Golden Braid: A book review of Hairway to Heaven Stories, a collection of short stories by Patty Somlo
Many of the short stories in Patty Somlo’s Hairway to Heaven were previously published elsewhere. While each story can stand alone, reading them all together in a single volume is an enormous advantage. One of the major accomplishments of Hairway to Heaven is its interconnections and associations, its themes and variations, which gradually resolve themselves – effortlessly, beautifully – into a novelistic whole. Hairway to Heaven is a very good book indeed.
All the Elements: A Spring Reads book review of The Book of Air, a novel by Joe Treasure
The Book of Air by Joe Treasure is an exceptionally fine novel that discloses its secrets gradually, in triumphantly unexpected ways. The stories it tells gather momentum and significance with each short chapter; it is populated by personages in whom we can believe; it is profoundly intelligent and deeply engrossing. Its allusions and references are delightfully subtle and oblique, conveyed effortlessly by the author’s gift for language and ideas. I doubt I shall read a finer novel this year.
Out of the Wilderness: A non-literary book review of A Way Out: A Memoir of Conquering Depression and Social Anxiety, by Michelle Balge
As Michelle Balge acknowledges in her epilogue to A Way Out, the trouble with mental illness is that so much of it is ‘about me, me, me and how I’m insecure, but this is what these illnesses do to you.’ It follows that A Way Out does not hesitate to divulge its author’s most intimate secrets in her long battle with depression and social anxiety. Such honesty and candour lays bare an individual life in ways that illuminate our own experiences of mental illness: in speaking of herself, she speaks of us all.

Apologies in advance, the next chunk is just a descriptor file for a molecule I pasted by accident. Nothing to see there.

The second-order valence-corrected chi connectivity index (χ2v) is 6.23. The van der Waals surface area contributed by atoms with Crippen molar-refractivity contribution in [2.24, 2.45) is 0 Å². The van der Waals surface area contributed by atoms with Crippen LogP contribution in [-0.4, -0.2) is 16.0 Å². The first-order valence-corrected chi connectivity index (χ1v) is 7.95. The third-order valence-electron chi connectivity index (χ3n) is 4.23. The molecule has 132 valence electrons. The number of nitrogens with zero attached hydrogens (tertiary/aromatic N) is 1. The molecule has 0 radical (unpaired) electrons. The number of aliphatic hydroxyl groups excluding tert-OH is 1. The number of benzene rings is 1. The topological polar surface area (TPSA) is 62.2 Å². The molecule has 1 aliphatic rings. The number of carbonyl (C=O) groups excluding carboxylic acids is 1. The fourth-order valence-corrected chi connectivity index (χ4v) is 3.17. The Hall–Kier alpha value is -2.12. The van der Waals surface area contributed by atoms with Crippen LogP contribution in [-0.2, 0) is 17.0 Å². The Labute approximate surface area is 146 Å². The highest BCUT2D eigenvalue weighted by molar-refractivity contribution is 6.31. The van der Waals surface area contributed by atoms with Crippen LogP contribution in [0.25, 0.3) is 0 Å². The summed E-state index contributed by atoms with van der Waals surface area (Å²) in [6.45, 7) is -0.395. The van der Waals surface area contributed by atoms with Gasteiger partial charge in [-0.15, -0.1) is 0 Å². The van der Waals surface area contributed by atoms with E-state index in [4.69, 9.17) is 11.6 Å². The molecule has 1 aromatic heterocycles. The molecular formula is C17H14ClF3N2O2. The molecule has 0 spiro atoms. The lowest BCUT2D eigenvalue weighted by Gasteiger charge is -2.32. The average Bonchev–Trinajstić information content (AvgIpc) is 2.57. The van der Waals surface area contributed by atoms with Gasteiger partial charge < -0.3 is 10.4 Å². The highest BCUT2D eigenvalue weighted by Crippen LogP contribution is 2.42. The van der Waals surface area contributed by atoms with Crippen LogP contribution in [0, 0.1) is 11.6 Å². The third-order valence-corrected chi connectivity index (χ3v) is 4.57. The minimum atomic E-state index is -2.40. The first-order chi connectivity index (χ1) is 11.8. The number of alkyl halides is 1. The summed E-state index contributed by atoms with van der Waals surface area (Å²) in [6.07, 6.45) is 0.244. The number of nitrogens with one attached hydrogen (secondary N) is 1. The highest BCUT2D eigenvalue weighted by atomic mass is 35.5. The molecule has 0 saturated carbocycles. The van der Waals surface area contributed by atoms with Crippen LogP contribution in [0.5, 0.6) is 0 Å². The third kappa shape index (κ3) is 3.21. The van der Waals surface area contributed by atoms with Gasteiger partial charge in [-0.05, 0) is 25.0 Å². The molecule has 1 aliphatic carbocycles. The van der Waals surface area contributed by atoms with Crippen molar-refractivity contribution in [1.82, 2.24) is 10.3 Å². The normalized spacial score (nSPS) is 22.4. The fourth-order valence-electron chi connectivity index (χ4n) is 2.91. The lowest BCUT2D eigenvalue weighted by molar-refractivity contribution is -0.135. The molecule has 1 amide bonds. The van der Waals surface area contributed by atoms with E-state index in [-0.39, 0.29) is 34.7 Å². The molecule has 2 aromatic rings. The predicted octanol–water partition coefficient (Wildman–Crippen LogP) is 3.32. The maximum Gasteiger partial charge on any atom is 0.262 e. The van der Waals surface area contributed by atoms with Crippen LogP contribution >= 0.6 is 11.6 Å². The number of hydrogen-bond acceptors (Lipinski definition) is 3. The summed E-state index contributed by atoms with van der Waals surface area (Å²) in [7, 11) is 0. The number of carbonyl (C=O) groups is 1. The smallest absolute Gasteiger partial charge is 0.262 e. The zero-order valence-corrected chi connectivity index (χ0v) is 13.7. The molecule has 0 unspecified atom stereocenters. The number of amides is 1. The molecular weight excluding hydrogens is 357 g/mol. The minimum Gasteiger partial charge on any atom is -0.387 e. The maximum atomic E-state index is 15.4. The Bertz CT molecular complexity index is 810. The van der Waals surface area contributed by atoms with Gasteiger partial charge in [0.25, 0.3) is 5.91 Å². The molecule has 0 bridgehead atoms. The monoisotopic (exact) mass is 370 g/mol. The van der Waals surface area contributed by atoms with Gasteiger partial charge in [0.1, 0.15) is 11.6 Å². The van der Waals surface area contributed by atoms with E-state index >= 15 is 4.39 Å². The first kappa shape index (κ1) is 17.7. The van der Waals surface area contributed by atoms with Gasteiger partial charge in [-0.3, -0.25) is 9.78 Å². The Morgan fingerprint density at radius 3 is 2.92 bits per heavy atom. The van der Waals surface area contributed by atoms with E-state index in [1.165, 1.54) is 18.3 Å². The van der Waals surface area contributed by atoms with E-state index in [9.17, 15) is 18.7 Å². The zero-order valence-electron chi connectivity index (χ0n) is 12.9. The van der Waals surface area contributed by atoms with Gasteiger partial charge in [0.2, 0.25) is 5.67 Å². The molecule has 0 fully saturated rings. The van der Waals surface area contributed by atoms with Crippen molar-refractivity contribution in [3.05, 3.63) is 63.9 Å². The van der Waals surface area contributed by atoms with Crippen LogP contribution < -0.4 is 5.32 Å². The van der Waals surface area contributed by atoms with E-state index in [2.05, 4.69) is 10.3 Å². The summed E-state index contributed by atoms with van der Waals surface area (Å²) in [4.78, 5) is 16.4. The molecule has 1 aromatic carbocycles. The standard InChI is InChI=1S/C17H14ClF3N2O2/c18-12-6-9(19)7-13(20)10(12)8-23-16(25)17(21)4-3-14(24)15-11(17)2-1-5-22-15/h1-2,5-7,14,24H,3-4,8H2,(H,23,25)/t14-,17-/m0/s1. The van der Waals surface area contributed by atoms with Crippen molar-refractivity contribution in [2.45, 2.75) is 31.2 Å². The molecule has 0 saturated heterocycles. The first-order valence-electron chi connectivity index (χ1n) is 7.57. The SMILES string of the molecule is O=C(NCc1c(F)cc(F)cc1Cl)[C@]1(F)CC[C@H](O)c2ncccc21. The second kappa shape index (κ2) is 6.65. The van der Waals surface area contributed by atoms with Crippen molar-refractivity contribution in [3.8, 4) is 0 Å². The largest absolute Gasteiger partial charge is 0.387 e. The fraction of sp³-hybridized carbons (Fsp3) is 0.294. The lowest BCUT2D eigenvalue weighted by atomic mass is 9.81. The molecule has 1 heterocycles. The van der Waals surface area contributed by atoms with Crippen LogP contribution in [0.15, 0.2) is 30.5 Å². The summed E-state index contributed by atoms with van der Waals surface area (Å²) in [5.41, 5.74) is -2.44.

Feed the Monkey is just one of many excellent blogs reviewing books for this event. I shall be dropping by as many of them as I can, so please take a look at them as well.
The novel I chose to review is The Book of Air by Joe Treasure. Fortunately for us all, it turned out to be among the best books I have ever read, as you will see when my review is published on 27 March.
New Friendships, Old Trauma: Book review of Tess and Tattoos, a short story by H. A. Leuschel
Tess and Tattoos by H. A. Leuschel is a short story whose thematic concerns revolve around the figure of Tess, a cultured woman in her eighties who resides in a Scottish care home, and whose life is reaching its end. Lonely and isolated, she strives to preserve her independence and dignity, but is haunted by her troubled past and a sense of a life wasted. Tess is a well-drawn, sympathetic character and the environment of the care home and its gardens is competently realized.
I write literary and contemporary fiction: novels and short stories.
I also write book reviews and blog about writing, publishing and indie authors.
My career is in publishing: writing, copyediting, project management, both in-house and as a freelancer.